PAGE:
Pathogenesis, clinical features, and treatment advances in mastocytosis.Best Pract Res Clin Haematol 2006; 19(3):595-615BP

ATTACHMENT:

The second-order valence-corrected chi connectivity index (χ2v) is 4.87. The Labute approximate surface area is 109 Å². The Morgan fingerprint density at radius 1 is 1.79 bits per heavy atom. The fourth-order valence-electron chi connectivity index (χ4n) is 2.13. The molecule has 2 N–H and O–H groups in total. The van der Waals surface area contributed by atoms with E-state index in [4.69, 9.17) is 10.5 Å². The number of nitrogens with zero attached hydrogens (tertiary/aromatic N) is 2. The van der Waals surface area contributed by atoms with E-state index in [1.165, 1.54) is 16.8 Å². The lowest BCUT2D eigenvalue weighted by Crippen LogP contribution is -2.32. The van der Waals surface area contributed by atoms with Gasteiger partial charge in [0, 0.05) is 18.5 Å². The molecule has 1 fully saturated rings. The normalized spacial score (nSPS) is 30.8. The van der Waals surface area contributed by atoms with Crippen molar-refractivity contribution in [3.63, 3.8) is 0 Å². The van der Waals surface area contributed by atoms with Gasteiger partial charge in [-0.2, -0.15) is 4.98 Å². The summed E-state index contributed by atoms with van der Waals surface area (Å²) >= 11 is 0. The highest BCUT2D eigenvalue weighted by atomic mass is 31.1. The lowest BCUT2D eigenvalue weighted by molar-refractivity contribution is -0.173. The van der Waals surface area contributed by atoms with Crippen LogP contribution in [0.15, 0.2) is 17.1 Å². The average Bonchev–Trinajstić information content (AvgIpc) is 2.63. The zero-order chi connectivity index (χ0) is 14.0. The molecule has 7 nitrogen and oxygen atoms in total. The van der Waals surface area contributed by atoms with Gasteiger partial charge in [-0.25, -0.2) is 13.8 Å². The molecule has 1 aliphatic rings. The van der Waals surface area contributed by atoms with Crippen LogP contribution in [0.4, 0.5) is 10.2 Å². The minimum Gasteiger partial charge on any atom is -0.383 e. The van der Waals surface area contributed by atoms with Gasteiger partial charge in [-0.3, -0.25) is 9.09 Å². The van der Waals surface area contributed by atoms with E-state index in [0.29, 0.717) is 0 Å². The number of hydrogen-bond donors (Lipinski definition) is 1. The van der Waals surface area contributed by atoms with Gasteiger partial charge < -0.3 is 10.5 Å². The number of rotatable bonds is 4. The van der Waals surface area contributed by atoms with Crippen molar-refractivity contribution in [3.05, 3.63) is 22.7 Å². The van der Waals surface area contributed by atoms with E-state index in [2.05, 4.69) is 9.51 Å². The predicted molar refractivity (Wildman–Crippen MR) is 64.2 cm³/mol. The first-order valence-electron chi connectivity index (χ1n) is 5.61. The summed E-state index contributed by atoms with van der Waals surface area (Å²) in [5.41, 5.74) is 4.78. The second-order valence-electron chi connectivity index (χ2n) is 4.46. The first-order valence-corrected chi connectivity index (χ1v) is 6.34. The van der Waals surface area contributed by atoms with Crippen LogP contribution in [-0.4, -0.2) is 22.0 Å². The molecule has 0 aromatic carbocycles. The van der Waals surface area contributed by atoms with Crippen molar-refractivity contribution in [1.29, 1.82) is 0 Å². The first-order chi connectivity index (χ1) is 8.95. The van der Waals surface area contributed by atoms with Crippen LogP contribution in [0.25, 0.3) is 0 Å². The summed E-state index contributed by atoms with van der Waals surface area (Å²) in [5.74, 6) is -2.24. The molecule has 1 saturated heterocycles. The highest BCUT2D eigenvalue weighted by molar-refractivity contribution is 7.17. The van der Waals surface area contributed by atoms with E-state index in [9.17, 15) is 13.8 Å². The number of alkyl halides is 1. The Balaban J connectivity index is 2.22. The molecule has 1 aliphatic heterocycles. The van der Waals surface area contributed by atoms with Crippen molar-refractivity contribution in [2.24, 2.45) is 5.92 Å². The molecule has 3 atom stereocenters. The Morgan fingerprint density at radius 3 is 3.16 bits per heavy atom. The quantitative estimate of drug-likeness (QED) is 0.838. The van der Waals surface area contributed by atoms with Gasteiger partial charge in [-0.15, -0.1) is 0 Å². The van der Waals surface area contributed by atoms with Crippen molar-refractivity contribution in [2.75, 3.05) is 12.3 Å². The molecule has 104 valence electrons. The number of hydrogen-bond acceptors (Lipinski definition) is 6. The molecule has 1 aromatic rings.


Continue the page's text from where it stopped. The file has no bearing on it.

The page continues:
Systemic mastocytosis (SM) is characterized by the abnormal growth and accumulation of mast cells (MC) in one or more organs. The interaction between the cytokine stem cell factor (SCF) and its cognate receptor, the c-kit receptor tyrosine kinase (KIT), plays a central role in regulating MC growth and differentiation. Whereas germline and somatically acquired activating mutations of KIT have been identified in SM, the issue as to whether individual KIT mutation(s) are necessary and sufficient to cause MC transformation remains unclear based on currently available data. Activating mutations of platelet-derived growth factor receptor-alpha (FIP1 L1-PDGFRA) are identified in a significant number of SM cases that have associated eosinophilia. To date, as with gastrointestinal stromal tumors, activating mutations of KIT and PDGFRA appear to be alternative and mutually exclusive genetic events in SM. The World Health Organization has specified criteria for classification of SM into six major subtypes: cutaneous mastocytosis, indolent systemic mastocytosis (ISM), systemic mastocytosis with an associated clonal hematological non-mast-cell disorder (SM-AHNMD), aggressive systemic mastocytosis (ASM), mast cell leukemia, and mast cell sarcoma. The ability to molecularly classify individual SM cases based on the presence or absence of specific mutations allows for molecularly targeted therapy in a growing number of cases. Imatinib mesylate therapy might result in complete remission of SM cases with wild-type KIT, certain KIT mutations, such as F522C, or the FIP1L1-PDGFRA fusion gene, but not of D816V-KIT-bearing SM. For the latter, interferon-alpha and 2-CdA are potential first- and second-line therapeutic options. Other drugs under investigation include novel tyrosine kinase inhibitors, as well as NF-kappaB inhibitors, which might display greater selectivity towards D816V-KIT as compared to wild type KIT. The pathogenesis of mastocytosis, its major clinical subtypes, and recent treatment advances are discussed in this chapter.